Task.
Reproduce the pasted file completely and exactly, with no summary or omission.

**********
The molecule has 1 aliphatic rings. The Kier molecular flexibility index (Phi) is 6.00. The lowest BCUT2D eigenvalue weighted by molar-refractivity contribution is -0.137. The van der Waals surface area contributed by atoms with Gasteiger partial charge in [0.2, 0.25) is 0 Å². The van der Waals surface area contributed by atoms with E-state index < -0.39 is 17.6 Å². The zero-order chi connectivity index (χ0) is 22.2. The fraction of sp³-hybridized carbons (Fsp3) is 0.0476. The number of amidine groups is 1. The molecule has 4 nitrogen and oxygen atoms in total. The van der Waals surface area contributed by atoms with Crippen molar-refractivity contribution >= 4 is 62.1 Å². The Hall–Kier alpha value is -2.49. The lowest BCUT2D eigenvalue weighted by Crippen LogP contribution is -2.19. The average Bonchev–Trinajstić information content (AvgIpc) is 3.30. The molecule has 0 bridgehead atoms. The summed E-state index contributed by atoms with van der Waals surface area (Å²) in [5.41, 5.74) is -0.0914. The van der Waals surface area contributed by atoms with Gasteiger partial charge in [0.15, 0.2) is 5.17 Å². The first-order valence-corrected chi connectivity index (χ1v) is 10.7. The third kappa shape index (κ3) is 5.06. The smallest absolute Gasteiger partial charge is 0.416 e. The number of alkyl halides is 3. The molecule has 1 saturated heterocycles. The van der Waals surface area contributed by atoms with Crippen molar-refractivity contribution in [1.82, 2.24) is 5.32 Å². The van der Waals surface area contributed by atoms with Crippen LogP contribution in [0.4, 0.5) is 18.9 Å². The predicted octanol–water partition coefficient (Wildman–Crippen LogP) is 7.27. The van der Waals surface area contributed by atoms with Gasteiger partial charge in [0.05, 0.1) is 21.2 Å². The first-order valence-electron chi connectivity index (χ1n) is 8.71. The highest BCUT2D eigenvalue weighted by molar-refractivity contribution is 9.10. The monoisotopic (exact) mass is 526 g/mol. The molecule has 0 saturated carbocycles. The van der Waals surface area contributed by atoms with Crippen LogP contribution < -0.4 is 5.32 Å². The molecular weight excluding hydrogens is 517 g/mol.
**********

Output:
The molecule has 1 aliphatic rings. The Kier molecular flexibility index (Phi) is 6.00. The lowest BCUT2D eigenvalue weighted by molar-refractivity contribution is -0.137. The van der Waals surface area contributed by atoms with Gasteiger partial charge in [0.2, 0.25) is 0 Å². The van der Waals surface area contributed by atoms with E-state index < -0.39 is 17.6 Å². The zero-order chi connectivity index (χ0) is 22.2. The fraction of sp³-hybridized carbons (Fsp3) is 0.0476. The number of amidine groups is 1. The molecule has 4 nitrogen and oxygen atoms in total. The van der Waals surface area contributed by atoms with Crippen molar-refractivity contribution >= 4 is 62.1 Å². The Hall–Kier alpha value is -2.49. The lowest BCUT2D eigenvalue weighted by Crippen LogP contribution is -2.19. The average Bonchev–Trinajstić information content (AvgIpc) is 3.30. The molecule has 0 bridgehead atoms. The summed E-state index contributed by atoms with van der Waals surface area (Å²) in [5.41, 5.74) is -0.0914. The van der Waals surface area contributed by atoms with Gasteiger partial charge in [0.15, 0.2) is 5.17 Å². The first-order valence-corrected chi connectivity index (χ1v) is 10.7. The third kappa shape index (κ3) is 5.06. The smallest absolute Gasteiger partial charge is 0.416 e. The number of alkyl halides is 3. The molecule has 1 saturated heterocycles. The van der Waals surface area contributed by atoms with Crippen molar-refractivity contribution in [1.82, 2.24) is 5.32 Å². The van der Waals surface area contributed by atoms with Crippen LogP contribution in [0.4, 0.5) is 18.9 Å². The predicted octanol–water partition coefficient (Wildman–Crippen LogP) is 7.27. The van der Waals surface area contributed by atoms with Gasteiger partial charge in [0.05, 0.1) is 21.2 Å². The first-order valence-electron chi connectivity index (χ1n) is 8.71. The highest BCUT2D eigenvalue weighted by molar-refractivity contribution is 9.10. The monoisotopic (exact) mass is 526 g/mol. The molecule has 0 saturated carbocycles. The van der Waals surface area contributed by atoms with Crippen LogP contribution < -0.4 is 5.32 Å². The molecular weight excluding hydrogens is 517 g/mol.